* We've all heard the notion before that life is 10% about what happens to you and 90% how you react to what happens to you. One step deeper on this subject and something I originally learned at work and have since learned on this journey... The science of happiness generally agrees that what makes up a person's happiness is 10% due to circumstances (anything from circumstances like mine to material possessions, etc.), 40% due to the health of your relationships and 50% is hereditary or a genetic set-point. I think it's awesome to think that almost half of our happiness can come from our relationships with others. I've also learned that experts agree people tend to believe that a bad thing happening to them will make them much more unhappy than actuality will show and a good thing happening to someone never makes them as happy as they think it might. Said another way, people expect their happiness curves to be much more dramatic when they anticipate things happening than actually plays out. I not only find these things interesting, I find them to be true.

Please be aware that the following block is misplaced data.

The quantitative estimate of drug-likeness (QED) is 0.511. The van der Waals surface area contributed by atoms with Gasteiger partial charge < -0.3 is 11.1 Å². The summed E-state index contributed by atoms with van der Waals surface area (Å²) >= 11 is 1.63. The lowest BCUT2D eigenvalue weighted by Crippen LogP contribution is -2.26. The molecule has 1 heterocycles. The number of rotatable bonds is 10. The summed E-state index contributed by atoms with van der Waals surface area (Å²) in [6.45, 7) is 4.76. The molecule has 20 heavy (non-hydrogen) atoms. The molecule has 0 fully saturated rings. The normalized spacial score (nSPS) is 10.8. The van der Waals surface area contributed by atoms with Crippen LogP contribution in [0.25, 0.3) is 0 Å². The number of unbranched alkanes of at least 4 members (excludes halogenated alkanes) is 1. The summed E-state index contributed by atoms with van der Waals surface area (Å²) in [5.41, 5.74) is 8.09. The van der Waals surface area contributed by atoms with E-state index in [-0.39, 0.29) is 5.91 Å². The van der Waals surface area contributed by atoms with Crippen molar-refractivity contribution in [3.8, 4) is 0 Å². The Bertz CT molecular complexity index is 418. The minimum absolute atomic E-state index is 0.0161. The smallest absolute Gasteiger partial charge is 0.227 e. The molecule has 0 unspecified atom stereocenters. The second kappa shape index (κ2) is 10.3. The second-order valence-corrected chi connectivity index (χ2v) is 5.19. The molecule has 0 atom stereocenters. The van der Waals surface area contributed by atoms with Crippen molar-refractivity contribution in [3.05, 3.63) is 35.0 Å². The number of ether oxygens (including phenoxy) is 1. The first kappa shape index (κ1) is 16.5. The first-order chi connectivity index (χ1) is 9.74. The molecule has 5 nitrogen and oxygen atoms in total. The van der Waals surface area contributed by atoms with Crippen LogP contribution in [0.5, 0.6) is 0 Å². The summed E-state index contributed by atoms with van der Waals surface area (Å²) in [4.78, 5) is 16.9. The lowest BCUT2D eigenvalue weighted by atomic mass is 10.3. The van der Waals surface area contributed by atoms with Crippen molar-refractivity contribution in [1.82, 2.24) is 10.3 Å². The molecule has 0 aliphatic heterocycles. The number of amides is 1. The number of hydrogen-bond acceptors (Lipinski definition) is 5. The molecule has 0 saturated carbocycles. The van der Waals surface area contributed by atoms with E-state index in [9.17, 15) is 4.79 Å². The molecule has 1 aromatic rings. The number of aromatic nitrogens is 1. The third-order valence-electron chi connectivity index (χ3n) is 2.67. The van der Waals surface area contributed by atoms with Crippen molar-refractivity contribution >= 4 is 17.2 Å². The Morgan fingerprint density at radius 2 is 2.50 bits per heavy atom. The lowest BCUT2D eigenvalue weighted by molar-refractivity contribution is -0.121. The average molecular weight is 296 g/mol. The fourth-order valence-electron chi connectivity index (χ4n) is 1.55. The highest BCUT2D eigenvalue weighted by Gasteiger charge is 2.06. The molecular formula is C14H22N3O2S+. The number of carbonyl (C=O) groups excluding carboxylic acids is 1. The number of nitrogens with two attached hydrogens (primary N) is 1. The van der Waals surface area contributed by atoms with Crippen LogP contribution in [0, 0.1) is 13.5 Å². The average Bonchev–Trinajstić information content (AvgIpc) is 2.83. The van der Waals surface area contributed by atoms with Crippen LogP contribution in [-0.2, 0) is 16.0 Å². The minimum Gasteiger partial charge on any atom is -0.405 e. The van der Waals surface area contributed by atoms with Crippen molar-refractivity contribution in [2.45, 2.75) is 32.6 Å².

* I'm really looking forward to going to some concerts this summer. This is something I haven't had the chance to check off my goal list but am excited to do. I love live music and there are some good ones coming our way.

Wishing you a great week, upcoming days filled with fun in the sun and whatever your heart is wishing for...

Love and Gratitude (buzzword o' the post),
Lindsey